A new Missouri law intended to keep lawmakers in office until their terms end has had the opposite effect for one area. Constituents in an area east of Springfield, will be without representation for the next four months after Missouri Rep. Tony Dugger resigned on Aug. 19.
Dugger, a Republican, cited the Missouri Legislature’s new time-out period
of six months before lawmakers may become lobbyists. House Bill 1979, which
goes into effect Aug. 28, imposes the six-month rule for
lobbying by former members of the general assembly, former statewide elected
officials and former holders of an office that requires Senate confirmation.
The bill passed 131-19 in the House and 31-1 in the Senate. Ed
Emery, a Republican senator who represents southwest Missouri, said he voted against the
measure because it constitutes a reduction in freedom for individuals to find
jobs after leaving office.
“We’re basically telling someone they can’t take a job when they leave
office,” Emery said. “I do support the idea that you cannot leave the
legislature during the time of your term. We have an obligation to our
constituents to serve them and I don’t believe you can quit the legislature and
go to work until you have completely filled out your term. It’s improper to
take and start a (lobbying) job if you are offered it while you are still a
Emery said he understands the perception that legislators are
being processed through the legislature to become lobbyists. However, he said
he has no objection to a lawmaker taking a lobbying job after fulfilling the
“It’s hard to say no when you’re being offered a good-paying job and
deciding what’s best for your family,” Emery said. “But I think if someone
offers a legislator a job, that legislator has committed to serving their two
years or four years and they have to serve out their entire time. The person
offering the job has to acknowledge that they can’t work until they have
fulfilled their obligation. It’s almost a contractual agreement with our
constituents. But what someone does after they leave office is not my business
But Ryan Johnson, president of the nonprofit Missouri Alliance for Freedom, on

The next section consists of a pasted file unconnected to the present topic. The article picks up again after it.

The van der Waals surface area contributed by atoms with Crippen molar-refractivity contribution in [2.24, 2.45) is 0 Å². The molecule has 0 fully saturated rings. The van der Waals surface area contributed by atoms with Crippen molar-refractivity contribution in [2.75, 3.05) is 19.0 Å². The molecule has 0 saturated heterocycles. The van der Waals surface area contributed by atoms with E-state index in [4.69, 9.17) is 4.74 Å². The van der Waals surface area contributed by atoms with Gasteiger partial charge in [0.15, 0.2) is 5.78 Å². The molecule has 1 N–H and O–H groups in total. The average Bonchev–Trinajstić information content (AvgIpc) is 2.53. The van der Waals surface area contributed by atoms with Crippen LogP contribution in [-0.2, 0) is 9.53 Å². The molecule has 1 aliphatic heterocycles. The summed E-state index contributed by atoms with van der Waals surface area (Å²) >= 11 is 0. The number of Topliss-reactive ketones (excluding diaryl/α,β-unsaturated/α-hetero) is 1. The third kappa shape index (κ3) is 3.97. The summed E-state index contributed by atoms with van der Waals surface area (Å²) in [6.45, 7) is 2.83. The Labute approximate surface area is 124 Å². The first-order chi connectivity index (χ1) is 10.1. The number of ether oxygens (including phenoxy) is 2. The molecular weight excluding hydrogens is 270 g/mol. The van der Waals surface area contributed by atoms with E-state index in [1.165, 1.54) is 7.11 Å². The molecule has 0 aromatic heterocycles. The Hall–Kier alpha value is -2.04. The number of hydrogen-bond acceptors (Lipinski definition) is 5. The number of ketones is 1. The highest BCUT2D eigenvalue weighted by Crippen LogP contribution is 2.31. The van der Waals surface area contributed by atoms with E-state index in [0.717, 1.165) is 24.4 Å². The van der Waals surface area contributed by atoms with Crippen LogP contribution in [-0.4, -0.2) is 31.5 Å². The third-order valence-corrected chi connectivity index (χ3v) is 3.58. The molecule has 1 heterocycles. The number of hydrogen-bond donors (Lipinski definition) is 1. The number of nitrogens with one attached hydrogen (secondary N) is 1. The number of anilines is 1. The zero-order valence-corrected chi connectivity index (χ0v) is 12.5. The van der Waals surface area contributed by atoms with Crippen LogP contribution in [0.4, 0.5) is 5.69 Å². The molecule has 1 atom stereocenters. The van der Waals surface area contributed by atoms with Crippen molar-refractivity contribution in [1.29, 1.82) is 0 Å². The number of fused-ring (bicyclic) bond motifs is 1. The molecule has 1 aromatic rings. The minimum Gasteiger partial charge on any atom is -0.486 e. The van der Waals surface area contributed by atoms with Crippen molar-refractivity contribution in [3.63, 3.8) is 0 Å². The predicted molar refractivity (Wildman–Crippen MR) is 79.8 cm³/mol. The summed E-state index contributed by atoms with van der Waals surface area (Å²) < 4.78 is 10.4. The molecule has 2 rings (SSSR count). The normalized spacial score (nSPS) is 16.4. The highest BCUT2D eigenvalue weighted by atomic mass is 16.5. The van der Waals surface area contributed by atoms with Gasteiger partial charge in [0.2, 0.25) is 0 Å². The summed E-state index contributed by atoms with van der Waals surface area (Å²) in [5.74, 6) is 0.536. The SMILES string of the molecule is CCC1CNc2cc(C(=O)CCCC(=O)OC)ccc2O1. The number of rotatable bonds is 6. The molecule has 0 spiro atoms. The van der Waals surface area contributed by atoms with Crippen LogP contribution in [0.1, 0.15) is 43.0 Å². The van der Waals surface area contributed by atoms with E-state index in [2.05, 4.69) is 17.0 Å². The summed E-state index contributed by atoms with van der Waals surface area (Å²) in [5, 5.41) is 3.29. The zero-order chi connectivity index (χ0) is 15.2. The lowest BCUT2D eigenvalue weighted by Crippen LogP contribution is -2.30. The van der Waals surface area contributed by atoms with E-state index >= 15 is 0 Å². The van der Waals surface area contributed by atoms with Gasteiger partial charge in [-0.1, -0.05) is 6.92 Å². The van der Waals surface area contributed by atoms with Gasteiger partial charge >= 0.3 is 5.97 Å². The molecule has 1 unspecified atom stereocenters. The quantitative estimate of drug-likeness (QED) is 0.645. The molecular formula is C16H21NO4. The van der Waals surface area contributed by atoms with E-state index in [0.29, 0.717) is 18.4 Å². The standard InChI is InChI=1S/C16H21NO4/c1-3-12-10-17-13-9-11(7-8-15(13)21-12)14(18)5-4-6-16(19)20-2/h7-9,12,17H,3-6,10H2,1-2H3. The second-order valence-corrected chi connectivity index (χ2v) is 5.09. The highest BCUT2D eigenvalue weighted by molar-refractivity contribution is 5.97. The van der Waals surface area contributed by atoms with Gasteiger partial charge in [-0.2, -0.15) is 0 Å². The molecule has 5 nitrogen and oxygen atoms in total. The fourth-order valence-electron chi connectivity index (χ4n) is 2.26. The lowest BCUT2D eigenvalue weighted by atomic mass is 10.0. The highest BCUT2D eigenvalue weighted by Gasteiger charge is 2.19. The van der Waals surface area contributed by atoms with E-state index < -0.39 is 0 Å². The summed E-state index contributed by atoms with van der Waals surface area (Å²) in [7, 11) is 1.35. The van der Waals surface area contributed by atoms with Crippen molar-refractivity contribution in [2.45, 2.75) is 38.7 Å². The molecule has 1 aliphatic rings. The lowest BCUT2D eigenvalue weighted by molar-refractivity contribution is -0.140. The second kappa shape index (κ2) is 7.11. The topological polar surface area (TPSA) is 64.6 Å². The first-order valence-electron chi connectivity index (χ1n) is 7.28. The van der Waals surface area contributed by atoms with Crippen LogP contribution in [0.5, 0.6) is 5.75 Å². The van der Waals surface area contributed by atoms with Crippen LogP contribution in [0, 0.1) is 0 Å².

Aug. 22 renewed his call from earlier this year to ban state policymakers from
lobbying for at least two years. Prior to the legislation passed in the 2016
session, Missouri had no policy about the issue. Lawmakers did not support the idea
to extend the time-out period to two years.
In a statement, Johnson said
House Bill 1979
only “slows down” the so-called
“revolving door” of lawmaker-to-lobbyist syndrome in Missouri. He said Missouri
Alliance for Freedom believes policymakers should have to sit out a longer time
“prior to monetizing their public service in pursuit of potentially lucrative
Johnson said Dugger’s resignation highlights the need for stronger reform. “A public office is a public trust. Once elected, an
official has a responsibility to his or her constituents. Dugger’s quitting
leaves his constituents without services and leaves them without a vote during
the upcoming veto session on critical issues like voter identification, which
He said six months is a good start but proposed forcing lawmakers to
sit out one year for each year of service. “At a minimum, we should attempt to pass a two-year moratorium on becoming a
registered lobbyist or some other type of government affairs professional or
consultant. There will be a natural temptation within the
Legislature to say that the revolving door has been dealt with, claim victory,
and move on. Instead, the Missouri Legislature should continue fighting to
strengthen the revolving door law while pursuing its other ethics reform
The Missouri Legislature’s next regular session begins Jan. 4, 2017, and
ends in mid-May. If Dugger had finished his term, he would not have been
eligible to lobby until July 1, 2017. He now will be eligible in mid-February.
Missouri’s term limits allow representatives to serve up to four two-year
terms and senators up to two four-year terms.
According to the National Conference of State Legislatures (NCSL), eight
Alabama, Colorado, Florida, Iowa, Kentucky, Louisiana, Montana and New
York – ban former lawmakers from lobbying for two years.
Also according to NCSL, 33 states had an enacted similar “cooling-off”
periods prior to Missouri’s action in 2016. NCSL has compiled a complete list
of so-called “revolving door” laws for each state. The information is updated
as of October 2015: http://www.ncsl.org/research/ethics/50-state-table-revolving-door-prohibitions.aspx.
Dugger, who did not return calls to AMI, is not the first Missouri lawmaker
to resign before his term expired to work for lobbying firms, political
consulting firms or other government agencies. In the past 10 years, House Speaker Pro Tem Carl Bearden, Senate President Tom Dempsey and Sen. Chuck Gross all resigned early.